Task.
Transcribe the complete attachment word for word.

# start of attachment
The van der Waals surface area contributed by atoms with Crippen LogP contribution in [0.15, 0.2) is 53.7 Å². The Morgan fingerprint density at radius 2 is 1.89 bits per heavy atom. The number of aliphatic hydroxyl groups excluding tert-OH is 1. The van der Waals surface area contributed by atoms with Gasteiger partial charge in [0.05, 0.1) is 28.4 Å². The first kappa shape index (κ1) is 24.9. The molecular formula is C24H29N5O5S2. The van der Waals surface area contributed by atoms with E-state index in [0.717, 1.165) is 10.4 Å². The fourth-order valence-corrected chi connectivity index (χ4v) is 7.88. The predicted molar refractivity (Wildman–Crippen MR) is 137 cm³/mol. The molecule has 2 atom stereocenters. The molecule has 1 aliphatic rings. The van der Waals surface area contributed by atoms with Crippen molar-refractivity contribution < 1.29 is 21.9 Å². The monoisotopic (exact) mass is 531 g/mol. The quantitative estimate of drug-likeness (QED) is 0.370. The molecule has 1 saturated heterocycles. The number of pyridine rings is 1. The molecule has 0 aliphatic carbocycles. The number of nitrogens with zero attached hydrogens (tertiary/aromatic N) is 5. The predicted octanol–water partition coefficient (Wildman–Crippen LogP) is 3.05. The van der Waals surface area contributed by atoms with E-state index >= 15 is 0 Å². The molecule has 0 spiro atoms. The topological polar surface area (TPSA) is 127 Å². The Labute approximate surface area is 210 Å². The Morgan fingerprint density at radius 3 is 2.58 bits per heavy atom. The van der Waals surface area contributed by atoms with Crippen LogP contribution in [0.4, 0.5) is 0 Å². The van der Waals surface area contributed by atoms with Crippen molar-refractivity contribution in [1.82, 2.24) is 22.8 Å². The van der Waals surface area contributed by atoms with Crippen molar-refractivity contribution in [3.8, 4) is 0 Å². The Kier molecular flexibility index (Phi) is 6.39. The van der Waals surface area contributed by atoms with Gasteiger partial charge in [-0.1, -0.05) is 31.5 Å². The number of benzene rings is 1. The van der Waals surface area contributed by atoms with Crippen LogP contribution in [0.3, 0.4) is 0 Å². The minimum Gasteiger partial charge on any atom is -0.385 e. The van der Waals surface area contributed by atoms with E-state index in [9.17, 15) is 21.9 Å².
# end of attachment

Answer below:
The van der Waals surface area contributed by atoms with Crippen LogP contribution in [0.15, 0.2) is 53.7 Å². The Morgan fingerprint density at radius 2 is 1.89 bits per heavy atom. The number of aliphatic hydroxyl groups excluding tert-OH is 1. The van der Waals surface area contributed by atoms with Gasteiger partial charge in [0.05, 0.1) is 28.4 Å². The first kappa shape index (κ1) is 24.9. The molecular formula is C24H29N5O5S2. The van der Waals surface area contributed by atoms with E-state index in [0.717, 1.165) is 10.4 Å². The fourth-order valence-corrected chi connectivity index (χ4v) is 7.88. The predicted molar refractivity (Wildman–Crippen MR) is 137 cm³/mol. The molecule has 2 atom stereocenters. The molecule has 1 aliphatic rings. The van der Waals surface area contributed by atoms with Crippen molar-refractivity contribution < 1.29 is 21.9 Å². The monoisotopic (exact) mass is 531 g/mol. The quantitative estimate of drug-likeness (QED) is 0.370. The molecule has 1 saturated heterocycles. The number of pyridine rings is 1. The molecule has 0 aliphatic carbocycles. The number of nitrogens with zero attached hydrogens (tertiary/aromatic N) is 5. The predicted octanol–water partition coefficient (Wildman–Crippen LogP) is 3.05. The van der Waals surface area contributed by atoms with E-state index >= 15 is 0 Å². The molecule has 0 spiro atoms. The topological polar surface area (TPSA) is 127 Å². The Labute approximate surface area is 210 Å². The Morgan fingerprint density at radius 3 is 2.58 bits per heavy atom. The van der Waals surface area contributed by atoms with Crippen LogP contribution in [0.4, 0.5) is 0 Å². The van der Waals surface area contributed by atoms with Crippen molar-refractivity contribution in [1.82, 2.24) is 22.8 Å². The van der Waals surface area contributed by atoms with Crippen molar-refractivity contribution in [3.8, 4) is 0 Å². The Kier molecular flexibility index (Phi) is 6.39. The van der Waals surface area contributed by atoms with Gasteiger partial charge in [-0.1, -0.05) is 31.5 Å². The number of benzene rings is 1. The van der Waals surface area contributed by atoms with Crippen LogP contribution in [0.3, 0.4) is 0 Å². The minimum Gasteiger partial charge on any atom is -0.385 e. The van der Waals surface area contributed by atoms with E-state index in [9.17, 15) is 21.9 Å².